Early warnings on BioWatch

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WASHINGTON — Scientists who helped pioneer BioWatch, the government’s system for detecting a biological attack on the U.S., knew from the start that it was prone to false alarms, records show.

Between 2003, when the nationwide network of air samplers was first deployed, and 2006, officials at the federally funded Lawrence Livermore National Laboratory filed five patent applications aimed at improving BioWatch’s reliability.

“The existing methods for detecting” a release of disease-causing organisms into the environment were “inadequate,” according to a patent application filed on behalf of Livermore scientists in December 2006.

The application cited a “higher than acceptable rate of false positive ... results,” adding: “False positive results lead to confusion regarding whether [a pathogen] is actually present and whether protective measures should immediately be implemented.”

The previously unpublicized documents contradict repeated assertions by the Department of Homeland Security, which oversees BioWatch, that the system has performed flawlessly. The department’s chief medical officer, Alexander Garza, said last month that “there has never been a false positive result.”

President George W. Bush unveiled BioWatch in his 2003 State of the Union address, saying it would “protect our people and our homeland” against a rogue state or terrorist group. Since then, the Bush and Obama administrations have spent about $1 billion to deploy detection equipment in more than 30 U.S. cities and at major spectator events, including Super Bowls and national political conventions.

As the Los Angeles Times reported last month, the system has been plagued by false alarms — at least 56 in all — that triggered tense, high-stakes deliberations over whether to order mass evacuations, distribute emergency medicines or shut down major venues.

In each case, health authorities decided, sometimes with great trepidation, to disregard BioWatch. No evidence of an intentional release of a pathogen has ever been found.

That history has caused state and local health officials to call the system ill-conceived or unworkable. Scientists at the U.S. Centers for Disease Control and Prevention told White House aides in November that they would not release emergency medications based solely on a BioWatch alert. And federal officials have given up plans to deploy the system in airports for fear of needlessly disrupting travel.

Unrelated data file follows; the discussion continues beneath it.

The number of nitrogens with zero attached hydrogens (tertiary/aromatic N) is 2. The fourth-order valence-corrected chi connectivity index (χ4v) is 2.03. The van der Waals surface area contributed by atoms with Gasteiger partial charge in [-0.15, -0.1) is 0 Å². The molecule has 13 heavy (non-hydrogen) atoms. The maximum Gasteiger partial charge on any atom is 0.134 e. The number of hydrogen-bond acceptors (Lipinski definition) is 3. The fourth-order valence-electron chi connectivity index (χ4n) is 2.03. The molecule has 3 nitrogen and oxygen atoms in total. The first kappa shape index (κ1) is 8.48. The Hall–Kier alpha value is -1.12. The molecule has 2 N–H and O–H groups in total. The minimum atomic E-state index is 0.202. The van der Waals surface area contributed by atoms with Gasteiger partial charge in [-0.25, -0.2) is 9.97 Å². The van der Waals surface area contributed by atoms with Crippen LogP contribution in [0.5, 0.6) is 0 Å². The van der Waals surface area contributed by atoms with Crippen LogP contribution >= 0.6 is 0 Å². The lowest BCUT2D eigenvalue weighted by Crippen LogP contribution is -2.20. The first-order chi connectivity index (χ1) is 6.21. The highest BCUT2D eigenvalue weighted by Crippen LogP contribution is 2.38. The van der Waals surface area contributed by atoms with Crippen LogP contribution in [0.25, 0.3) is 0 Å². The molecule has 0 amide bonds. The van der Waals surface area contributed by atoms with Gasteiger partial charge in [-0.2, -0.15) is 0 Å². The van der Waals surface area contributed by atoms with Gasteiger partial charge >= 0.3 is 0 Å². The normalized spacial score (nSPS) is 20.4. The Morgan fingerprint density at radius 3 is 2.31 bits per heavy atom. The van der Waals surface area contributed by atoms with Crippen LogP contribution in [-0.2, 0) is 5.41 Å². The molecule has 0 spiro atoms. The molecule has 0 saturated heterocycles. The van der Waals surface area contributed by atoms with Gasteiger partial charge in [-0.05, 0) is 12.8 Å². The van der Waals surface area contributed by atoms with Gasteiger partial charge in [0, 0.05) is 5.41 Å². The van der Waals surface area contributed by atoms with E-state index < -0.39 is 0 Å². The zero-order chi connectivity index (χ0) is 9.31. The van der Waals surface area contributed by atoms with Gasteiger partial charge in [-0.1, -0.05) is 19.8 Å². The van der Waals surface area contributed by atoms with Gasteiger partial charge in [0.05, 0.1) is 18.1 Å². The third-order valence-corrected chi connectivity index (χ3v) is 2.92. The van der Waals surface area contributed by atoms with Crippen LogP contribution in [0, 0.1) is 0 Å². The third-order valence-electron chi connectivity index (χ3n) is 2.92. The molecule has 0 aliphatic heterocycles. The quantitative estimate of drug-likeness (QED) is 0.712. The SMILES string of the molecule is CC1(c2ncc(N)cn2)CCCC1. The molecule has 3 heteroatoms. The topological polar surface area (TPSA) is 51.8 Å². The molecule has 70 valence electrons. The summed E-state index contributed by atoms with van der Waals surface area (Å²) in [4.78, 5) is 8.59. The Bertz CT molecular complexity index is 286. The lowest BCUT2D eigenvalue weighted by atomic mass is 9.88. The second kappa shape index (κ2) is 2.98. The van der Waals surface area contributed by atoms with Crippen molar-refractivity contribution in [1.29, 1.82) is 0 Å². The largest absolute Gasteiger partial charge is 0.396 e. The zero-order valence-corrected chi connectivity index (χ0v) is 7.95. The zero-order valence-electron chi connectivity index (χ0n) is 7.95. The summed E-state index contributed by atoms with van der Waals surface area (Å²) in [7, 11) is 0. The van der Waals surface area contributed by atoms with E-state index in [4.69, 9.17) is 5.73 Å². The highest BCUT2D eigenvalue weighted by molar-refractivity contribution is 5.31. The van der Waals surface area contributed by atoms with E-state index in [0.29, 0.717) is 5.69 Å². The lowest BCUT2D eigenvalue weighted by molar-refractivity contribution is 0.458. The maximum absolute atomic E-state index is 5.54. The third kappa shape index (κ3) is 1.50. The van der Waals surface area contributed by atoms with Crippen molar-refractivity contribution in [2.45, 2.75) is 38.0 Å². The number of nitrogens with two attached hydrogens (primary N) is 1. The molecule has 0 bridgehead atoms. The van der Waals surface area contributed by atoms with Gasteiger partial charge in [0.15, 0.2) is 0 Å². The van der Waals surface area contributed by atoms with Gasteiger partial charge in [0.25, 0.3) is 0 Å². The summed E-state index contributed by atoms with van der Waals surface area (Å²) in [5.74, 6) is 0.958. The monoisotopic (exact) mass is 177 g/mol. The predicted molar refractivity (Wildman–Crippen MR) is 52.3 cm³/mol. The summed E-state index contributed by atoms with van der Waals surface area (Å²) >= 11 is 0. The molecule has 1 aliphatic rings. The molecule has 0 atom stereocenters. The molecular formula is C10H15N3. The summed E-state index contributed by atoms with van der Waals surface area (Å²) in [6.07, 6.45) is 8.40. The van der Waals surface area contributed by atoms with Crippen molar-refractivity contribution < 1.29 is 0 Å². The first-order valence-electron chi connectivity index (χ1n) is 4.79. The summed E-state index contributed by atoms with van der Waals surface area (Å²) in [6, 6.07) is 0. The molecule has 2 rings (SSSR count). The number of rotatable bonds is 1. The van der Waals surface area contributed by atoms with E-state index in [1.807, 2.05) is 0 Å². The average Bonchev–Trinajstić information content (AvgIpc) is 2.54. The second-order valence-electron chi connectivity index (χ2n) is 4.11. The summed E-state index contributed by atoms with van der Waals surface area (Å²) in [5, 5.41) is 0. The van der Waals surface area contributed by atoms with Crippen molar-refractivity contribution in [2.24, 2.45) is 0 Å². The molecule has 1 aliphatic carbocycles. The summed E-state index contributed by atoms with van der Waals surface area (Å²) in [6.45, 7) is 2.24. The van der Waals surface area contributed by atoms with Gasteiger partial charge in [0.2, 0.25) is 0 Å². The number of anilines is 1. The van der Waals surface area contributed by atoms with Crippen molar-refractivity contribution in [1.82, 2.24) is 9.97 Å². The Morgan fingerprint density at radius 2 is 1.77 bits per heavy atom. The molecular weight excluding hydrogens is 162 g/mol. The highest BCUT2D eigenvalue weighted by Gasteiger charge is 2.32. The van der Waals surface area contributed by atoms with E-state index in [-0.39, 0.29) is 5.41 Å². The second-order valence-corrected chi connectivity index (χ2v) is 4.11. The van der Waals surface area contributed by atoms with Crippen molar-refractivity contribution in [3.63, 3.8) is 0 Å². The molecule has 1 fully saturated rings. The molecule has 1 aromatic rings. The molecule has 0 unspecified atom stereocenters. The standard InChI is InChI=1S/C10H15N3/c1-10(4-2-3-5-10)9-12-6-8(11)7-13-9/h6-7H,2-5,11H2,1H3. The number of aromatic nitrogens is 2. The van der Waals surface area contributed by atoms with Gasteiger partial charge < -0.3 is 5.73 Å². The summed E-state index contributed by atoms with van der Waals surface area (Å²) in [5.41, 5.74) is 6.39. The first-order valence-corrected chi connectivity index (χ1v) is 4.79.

Nonetheless, Homeland Security officials have continued to defend BioWatch, insisting that it has been an “enormous success story,” as a Bush administration appointee told Congress in 2007.

BioWatch uses vacuum-powered samplers that suck air through composite filters, which are removed daily and analyzed at public health labs for signs of anthrax, smallpox, plague or other deadly pathogens. Janet Napolitano, secretary of Homeland Security, is expected to decide soon whether to approve an automated “lab in a box” version that would cost an additional $3.1 billion over the next five years.

Most of the documented false alarms have involved the supposed detection of tularemia, a bacterium that can infect or kill humans in lower concentrations than anthrax or other agents.

On the closing day of the 2008 Democratic National Convention in Denver, for example, BioWatch signaled the presence of tularemia at the convention site, threatening to disrupt plans for Barack Obama’s speech accepting his party’s presidential nomination.

After six hours of deliberations and further testing, state health officials decided that the alert had been erroneous, and Obama gave his speech on schedule.

The reason for such false alarms is that BioWatch has been unable to distinguish between the tularemia bacterium and genetically similar organisms that pose no harm to humans, according to scientists with knowledge of the system.

Three of the five patent applications filed by the Livermore lab involved efforts to better distinguish between the DNA of tularemia and that of its close cousins.

“A more reliable method” of detecting tularemia, the applications said, “would reduce the occurrence of false positive ... results and provide decision makers with greater confidence in implementing appropriate countermeasures.”

The other patent applications dealt with two other pathogens targeted by BioWatch — the germs that cause brucellosis and plague.

Patents were granted in response to all five applications.

A spokesman for the Livermore lab, Steve Wampler, referred questions about the patents to Homeland Security officials in Washington.